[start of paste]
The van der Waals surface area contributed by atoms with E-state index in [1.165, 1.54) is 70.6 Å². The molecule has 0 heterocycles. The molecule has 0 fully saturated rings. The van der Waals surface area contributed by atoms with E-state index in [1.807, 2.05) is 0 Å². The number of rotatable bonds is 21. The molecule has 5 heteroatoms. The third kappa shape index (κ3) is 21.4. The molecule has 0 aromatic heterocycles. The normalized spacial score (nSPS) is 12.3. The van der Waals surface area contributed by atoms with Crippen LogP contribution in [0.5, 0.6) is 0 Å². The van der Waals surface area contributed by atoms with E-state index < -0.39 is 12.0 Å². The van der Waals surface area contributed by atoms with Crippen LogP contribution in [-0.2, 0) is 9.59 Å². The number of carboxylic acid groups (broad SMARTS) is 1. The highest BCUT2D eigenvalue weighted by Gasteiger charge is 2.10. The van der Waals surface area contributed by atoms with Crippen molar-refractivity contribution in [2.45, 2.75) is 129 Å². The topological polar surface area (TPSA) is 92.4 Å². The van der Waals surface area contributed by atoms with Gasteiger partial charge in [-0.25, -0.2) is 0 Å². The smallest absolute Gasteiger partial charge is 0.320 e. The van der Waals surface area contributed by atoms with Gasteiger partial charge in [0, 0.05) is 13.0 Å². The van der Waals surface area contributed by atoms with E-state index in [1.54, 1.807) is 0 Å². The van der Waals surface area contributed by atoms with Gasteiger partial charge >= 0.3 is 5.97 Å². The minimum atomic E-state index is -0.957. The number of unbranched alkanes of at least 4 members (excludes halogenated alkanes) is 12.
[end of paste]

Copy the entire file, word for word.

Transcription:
The van der Waals surface area contributed by atoms with E-state index in [1.165, 1.54) is 70.6 Å². The molecule has 0 heterocycles. The molecule has 0 fully saturated rings. The van der Waals surface area contributed by atoms with E-state index in [1.807, 2.05) is 0 Å². The number of rotatable bonds is 21. The molecule has 5 heteroatoms. The third kappa shape index (κ3) is 21.4. The molecule has 0 aromatic heterocycles. The normalized spacial score (nSPS) is 12.3. The van der Waals surface area contributed by atoms with Crippen LogP contribution in [0.5, 0.6) is 0 Å². The van der Waals surface area contributed by atoms with E-state index < -0.39 is 12.0 Å². The van der Waals surface area contributed by atoms with Crippen LogP contribution in [-0.2, 0) is 9.59 Å². The number of carboxylic acid groups (broad SMARTS) is 1. The highest BCUT2D eigenvalue weighted by Gasteiger charge is 2.10. The van der Waals surface area contributed by atoms with Crippen molar-refractivity contribution in [2.45, 2.75) is 129 Å². The topological polar surface area (TPSA) is 92.4 Å². The van der Waals surface area contributed by atoms with Gasteiger partial charge in [-0.25, -0.2) is 0 Å². The smallest absolute Gasteiger partial charge is 0.320 e. The van der Waals surface area contributed by atoms with Gasteiger partial charge in [0, 0.05) is 13.0 Å². The van der Waals surface area contributed by atoms with E-state index in [1.54, 1.807) is 0 Å². The van der Waals surface area contributed by atoms with Gasteiger partial charge >= 0.3 is 5.97 Å². The minimum atomic E-state index is -0.957. The number of unbranched alkanes of at least 4 members (excludes halogenated alkanes) is 12.